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Computing the Fast Fourier Transform Algorithm in C++

The Fourier transform is an important equation for spectral analysis, and is required frequently in engineering and scientific applications. The FFT is an algorithm for computing a DFT that operates in N log2(N) complexity versus the expected N2 complexity of a naive implementation of a DFT. The FFT achieves such an impressive speed-up by removing redundant computations.

Finding a good FFT implementation written in idiomatic C++ (i.e., C++ that isn’t mechanically ported from old Fortran or C algorithms) and that isn’t severely restricted by a license is very hard. The code in Example below is based on public domain code that can be found on the digital signal processing newswgoup on usenet (comp.dsp). A big advantage of an idiomatic C++ solution over the more common C-style FFT implementations is that the standard library provides the complex template that significantly reduces the amount of code needed. The fft( ) function in below, was written to be as simple as possible rather than focusing on efficiency.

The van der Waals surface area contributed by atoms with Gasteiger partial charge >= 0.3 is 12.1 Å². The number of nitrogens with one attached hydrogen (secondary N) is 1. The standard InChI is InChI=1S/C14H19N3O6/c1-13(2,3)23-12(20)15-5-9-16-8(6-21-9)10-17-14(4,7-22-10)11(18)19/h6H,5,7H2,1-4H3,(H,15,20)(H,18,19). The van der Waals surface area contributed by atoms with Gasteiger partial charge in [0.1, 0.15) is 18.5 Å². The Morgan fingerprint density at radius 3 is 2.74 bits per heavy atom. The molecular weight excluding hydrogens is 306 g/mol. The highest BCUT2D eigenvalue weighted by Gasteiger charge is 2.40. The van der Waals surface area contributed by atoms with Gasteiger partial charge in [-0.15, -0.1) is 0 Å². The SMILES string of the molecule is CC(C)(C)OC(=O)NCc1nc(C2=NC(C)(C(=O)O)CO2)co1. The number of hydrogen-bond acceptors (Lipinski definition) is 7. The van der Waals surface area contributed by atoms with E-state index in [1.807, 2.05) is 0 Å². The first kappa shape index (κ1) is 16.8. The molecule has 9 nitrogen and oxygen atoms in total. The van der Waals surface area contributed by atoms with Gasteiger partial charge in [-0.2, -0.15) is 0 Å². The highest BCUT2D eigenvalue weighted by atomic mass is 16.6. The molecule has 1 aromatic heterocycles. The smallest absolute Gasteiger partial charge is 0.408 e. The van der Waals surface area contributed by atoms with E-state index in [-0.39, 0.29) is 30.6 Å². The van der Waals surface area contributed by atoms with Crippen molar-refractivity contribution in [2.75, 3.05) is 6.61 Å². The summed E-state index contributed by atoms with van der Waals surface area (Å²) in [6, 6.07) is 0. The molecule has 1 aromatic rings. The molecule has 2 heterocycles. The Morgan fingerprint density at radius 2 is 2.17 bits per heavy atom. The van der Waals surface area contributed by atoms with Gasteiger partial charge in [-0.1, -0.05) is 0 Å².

The code below provides a basic implementation of the FFT.

#include <iostream>
#include <complex>
#include <cmath>
#include <iterator>
using namespace std;

unsigned int bitReverse(unsigned int x, int log2n)

int n = 0;
int mask = 0x1;
for (int i=0; i < log2n; i++)

n <<= 1;
n |= (x & 1);
x >>= 1;
return n;
const double PI = 3.1415926536;
template<class Iter_T>
void fft(Iter_T a, Iter_T b, int log2n)
typedef typename iterator_traits<iter_t>::value_type complex;
const complex J(0, 1);
int n = 1 << log2n;
for (unsigned int i=0; i < n; ++i) {
b[bitReverse(i, log2n)] = a[i];

for (int s = 1; s <= log2n; ++s)

int m = 1 << s;
int m2 = m >> 1;
complex w(1, 0);
complex wm = exp(-J * (PI / m2));
for (int j=0; j < m2; ++j)

for (int k=j; k < n; k += m)

complex t = w * b[k + m2];
complex u = b[k];
b[k] = u + t;
b[k + m2] = u - t;
w *= wm;
int main( )

typedef complex cx;
cx a[] = { cx(0,0), cx(1,1), cx(3,3), cx(4,4),
cx(4, 4), cx(3, 3), cx(1,1), cx(0,0) };
cx b[8];
fft(a, b, 3);
for (int i=0; i<8; ++i)
cout << b[i] << "\n";


The program  produces the following output: